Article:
I first heard of Foe on someone’s blog (sadly, I forgot where), and upon looking into the author, I was amazed to learn that J.M. Coetzee is a man of considerable fame and (ostensibly) talent; I was more amazed to learn that he doesn’t seem to have written any books that break the 200-page mark. I understand that restraint is a quality inherent to some of the most talented writers in history (Poe comes to mind, as does Hemingway), but I was incredulous. Then I read Foe.
I will say that reading Foe in its entirety took me only about two hours: the book sits at 160 pages of medium print with wide margins. I think it is safe to say, however, that reading Foe and understanding Foe are two entirely different phenomena. Like other terse authors (Conrad’s Heart of Darkness springs immediately to mind), Coetzee has a special talent for making dense, meaningful prose that defies perfunctory reading. In fact, I would posit that the plot details of Foe (a post-modern evaluation of Daniel Defoe’s Robinson Crusoe) are in fact of little consequence: the book doesn’t serve to tell a story. Like Frank Stockon’s “The Lady or the Tiger,” it serves as a mere vehicle for Coetzee’s question to his audience about the nature of the story and the storyteller—and serves as fodder for a laundry list of academic papers and High Concept speculation, as is the wont of much post-modern literature.
In brief, Foe is an altered retelling of the Robinson Crusoe story: in this version, the narrator is Susan Barton, an Englishwoman in search of a missing daughter who ends up stranded on an island with Crusoe (here ‘Cruso’) and his servant Friday. However, Coetzee’s characters are considerably different than Defoe’s: Cruso is an indifferent man, toiling away at useless projects, blithely unconcerned with rescue; Friday is a mute former slave, brooding and silent and reticent. When Cruso dies en route back to England after they are rescued, Barton takes up responsibility for Friday and desires to get the story of Cruso (with whom she became semi-romantically involved) into print, and so enlists the help of the famed author Daniel de Foe.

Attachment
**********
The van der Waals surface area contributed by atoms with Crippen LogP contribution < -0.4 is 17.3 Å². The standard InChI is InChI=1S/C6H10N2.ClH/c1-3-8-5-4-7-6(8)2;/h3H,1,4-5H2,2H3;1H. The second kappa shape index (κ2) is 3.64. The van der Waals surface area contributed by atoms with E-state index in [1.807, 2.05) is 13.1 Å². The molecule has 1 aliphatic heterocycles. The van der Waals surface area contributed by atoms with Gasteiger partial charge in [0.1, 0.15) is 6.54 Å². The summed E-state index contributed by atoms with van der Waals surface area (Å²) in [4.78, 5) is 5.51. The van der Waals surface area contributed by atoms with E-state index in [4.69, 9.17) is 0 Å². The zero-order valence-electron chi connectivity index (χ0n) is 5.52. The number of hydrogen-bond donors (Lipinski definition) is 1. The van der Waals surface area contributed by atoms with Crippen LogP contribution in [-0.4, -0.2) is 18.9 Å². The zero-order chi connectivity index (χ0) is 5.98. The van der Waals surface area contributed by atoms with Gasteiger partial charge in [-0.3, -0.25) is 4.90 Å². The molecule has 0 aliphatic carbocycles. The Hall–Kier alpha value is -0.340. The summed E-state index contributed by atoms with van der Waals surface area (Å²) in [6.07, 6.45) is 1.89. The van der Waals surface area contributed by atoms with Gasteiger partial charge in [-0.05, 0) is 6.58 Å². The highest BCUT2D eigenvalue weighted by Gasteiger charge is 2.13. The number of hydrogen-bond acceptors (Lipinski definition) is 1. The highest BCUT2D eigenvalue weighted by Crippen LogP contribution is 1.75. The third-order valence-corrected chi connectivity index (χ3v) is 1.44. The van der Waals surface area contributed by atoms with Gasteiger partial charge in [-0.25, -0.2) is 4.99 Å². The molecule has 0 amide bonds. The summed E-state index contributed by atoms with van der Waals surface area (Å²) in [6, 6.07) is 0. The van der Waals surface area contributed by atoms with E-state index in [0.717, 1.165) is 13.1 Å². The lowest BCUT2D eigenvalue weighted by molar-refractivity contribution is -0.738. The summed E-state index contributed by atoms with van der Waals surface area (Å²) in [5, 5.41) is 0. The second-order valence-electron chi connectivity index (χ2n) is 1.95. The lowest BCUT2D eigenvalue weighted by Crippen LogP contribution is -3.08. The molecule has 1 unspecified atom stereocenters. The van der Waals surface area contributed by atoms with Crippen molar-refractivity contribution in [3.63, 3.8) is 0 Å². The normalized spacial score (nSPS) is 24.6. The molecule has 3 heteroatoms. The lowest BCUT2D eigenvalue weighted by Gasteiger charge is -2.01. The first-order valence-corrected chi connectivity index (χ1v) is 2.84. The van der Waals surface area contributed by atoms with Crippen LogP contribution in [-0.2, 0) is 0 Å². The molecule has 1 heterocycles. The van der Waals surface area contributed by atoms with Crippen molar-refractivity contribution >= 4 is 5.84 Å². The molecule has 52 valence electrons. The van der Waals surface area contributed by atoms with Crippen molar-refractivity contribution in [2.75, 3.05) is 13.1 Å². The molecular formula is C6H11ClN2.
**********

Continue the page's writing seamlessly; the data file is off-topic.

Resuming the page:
The book is told in four parts, divided by their nature.
- Concerned chiefly with Barton’s experiences on the island, her impressions of Cruso, and the telling of her personal story.
- Written in the form of letters to de Foe, who, after agreeing to take on the project, disappears with debtors on his trail. Concerned primarily with the quickly-unraveling relationship of Susan to Friday, to the memory of Cruso, and to reality itself.
- Written in standard narrative after Susan and Friday travel to Bristol to find Foe. Concerned primarily with deconstructing the novel thus far.
- A short epilogue of sorts, consisting of a stream of confusing dream imagery, which so far proved immune to all my attempts at understanding it.
You can see where my expectations about a 160-page book were knocked on their ass. As I said, Foe doesn’t really serve to give us any new information. If we were looking for details of Cruso[e]’s adventures, we could read the original. No, what Coetzee is doing is “scrutinizing the gulf between a story and its telling”1; he also brings into play questions of feminism and gender, language, and Truth-with-a-capital-T. Foe has been labeled an archetypal postmodern novel; I would have to agree, though it seems impudent to attach labels. The book is a fantastic piece of work, but requires more than a mere few hour of reading to appreciate it.
- Paul E. Hutchison, Pennsylvania State University[↩]